Date of Graduation

5-2019

Document Type

Dissertation

Degree Name

Doctor of Philosophy in Cell & Molecular Biology (PhD)

Degree Level

Graduate

Department

Biological Sciences

Advisor

Billy M. Hargis

Committee Member

Young Min Kwon

Second Committee Member

Suresh Kumar Tallapuranam

Third Committee Member

Luc R. Berghman

Fourth Committee Member

Charles F. Rosenkrans, Jr.

Keywords

Chicken, DNA Aptamer, Immunological adjuvant, Vaccine

Abstract

Mineral oils and metal salts are commonly used as adjuvants to enhance acquired immunity. Recently, monoclonal antibodies (MAbs) and recombinant peptides agonist CD40 receptor have shown remarkable promise for induction of rapid and robust immune responses. Limitations of this approach MAb production costs and multiple administrations due to anti-MAb immune responses. Here we demonstrate the development of a unique and sophisticated DNA aptamer-based alternative for CD40-directed delivery of universal antigens as an alternative in chickens, and potentially other vertebrate species. This receptor, expressed by antigen-presenting cells, acts as a costimulatory molecule for activated T helper lymphocytes. After initially selecting for high affinity aptamers of independent sequence, we utilized a polymerization process where multiple aptamers were simultaneously and sequentially arranged through rolling circle amplification products (RCA-p), potentially capable of binding multiple recognition sites and causing receptor clustering. Selected sequences were demonstrated to effectively activate chicken macrophage HD11 cell line through CD40 receptors, demonstrating proof of concept in vitro. Additionally, using limited proteolysis liquid chromatography electrospray ionization mass spectrometry (LC-ESI-MS), we deduced the actual amino acid sequences targeted by these aptamer products, which are essential for activation. In chapter III, we produced a biotinylated version of an effective CD40-activating RCA-p, and streptavidin-conjugated this RCA-p to a biotinylated peptide of the highly conserved type-A influenza peptide M2e. This conjugate was administered subcutaneously at either (25μg/bird) or (50μg/bird) at age 7 and 21 days. Anti-M2e IgG responses were determined at 14, 21, 28 and 35 days of age by ELISA. The RCA-p-M2e complex, at 50μg/bird, was able to induce robust seroconversion as early as 7 days post-immunization, with high antibody titer consistent through the end of the experiment. The lower dose, however, showed delayed responses and required the second administration. Taken together, these results constitute proof of concept for RCA-p-directed antigen delivery for peptide antigens and a potential tool for rapid generation of new vaccines against animal diseases.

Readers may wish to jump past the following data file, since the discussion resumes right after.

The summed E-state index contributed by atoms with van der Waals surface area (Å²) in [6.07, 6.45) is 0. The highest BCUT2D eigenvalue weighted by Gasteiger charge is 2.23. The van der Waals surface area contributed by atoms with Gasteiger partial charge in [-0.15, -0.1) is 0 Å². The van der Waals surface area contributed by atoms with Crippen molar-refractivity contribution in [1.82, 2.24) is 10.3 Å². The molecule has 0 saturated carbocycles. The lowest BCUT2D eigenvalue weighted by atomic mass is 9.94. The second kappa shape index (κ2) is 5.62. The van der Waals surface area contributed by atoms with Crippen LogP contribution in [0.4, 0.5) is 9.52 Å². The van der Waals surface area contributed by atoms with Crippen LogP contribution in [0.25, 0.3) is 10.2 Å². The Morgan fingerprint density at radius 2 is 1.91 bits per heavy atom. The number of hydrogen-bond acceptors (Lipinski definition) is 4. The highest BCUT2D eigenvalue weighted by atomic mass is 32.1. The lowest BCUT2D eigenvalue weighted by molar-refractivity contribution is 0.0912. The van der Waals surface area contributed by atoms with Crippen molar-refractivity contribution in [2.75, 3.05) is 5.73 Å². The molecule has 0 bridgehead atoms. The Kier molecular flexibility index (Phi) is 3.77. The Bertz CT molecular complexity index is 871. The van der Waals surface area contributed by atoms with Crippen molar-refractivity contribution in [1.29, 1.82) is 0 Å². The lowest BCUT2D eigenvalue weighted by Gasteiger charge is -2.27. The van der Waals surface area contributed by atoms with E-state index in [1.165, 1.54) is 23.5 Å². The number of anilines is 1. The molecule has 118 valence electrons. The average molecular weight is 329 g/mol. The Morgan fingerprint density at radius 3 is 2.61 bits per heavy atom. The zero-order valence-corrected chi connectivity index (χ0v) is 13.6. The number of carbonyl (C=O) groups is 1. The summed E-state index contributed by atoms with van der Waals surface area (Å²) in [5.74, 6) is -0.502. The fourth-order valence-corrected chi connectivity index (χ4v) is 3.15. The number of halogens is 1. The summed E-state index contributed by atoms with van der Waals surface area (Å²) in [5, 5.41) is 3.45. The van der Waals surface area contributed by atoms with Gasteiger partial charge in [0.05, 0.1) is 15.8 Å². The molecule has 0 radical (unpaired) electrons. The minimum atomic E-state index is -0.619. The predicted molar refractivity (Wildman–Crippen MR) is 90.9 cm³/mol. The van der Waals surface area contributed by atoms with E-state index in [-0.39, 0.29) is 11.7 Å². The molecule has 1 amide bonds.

In chapter IV we discuss PCR artifacts that develop during traditional DNA aptamers selection and proposed a repetitive thermal correction cycles [(65°C/10min, 20°C/1min)x6] of the PCR. This may improve future selection of aptamers for similar purposes.

Available for download on Thursday, November 12, 2020

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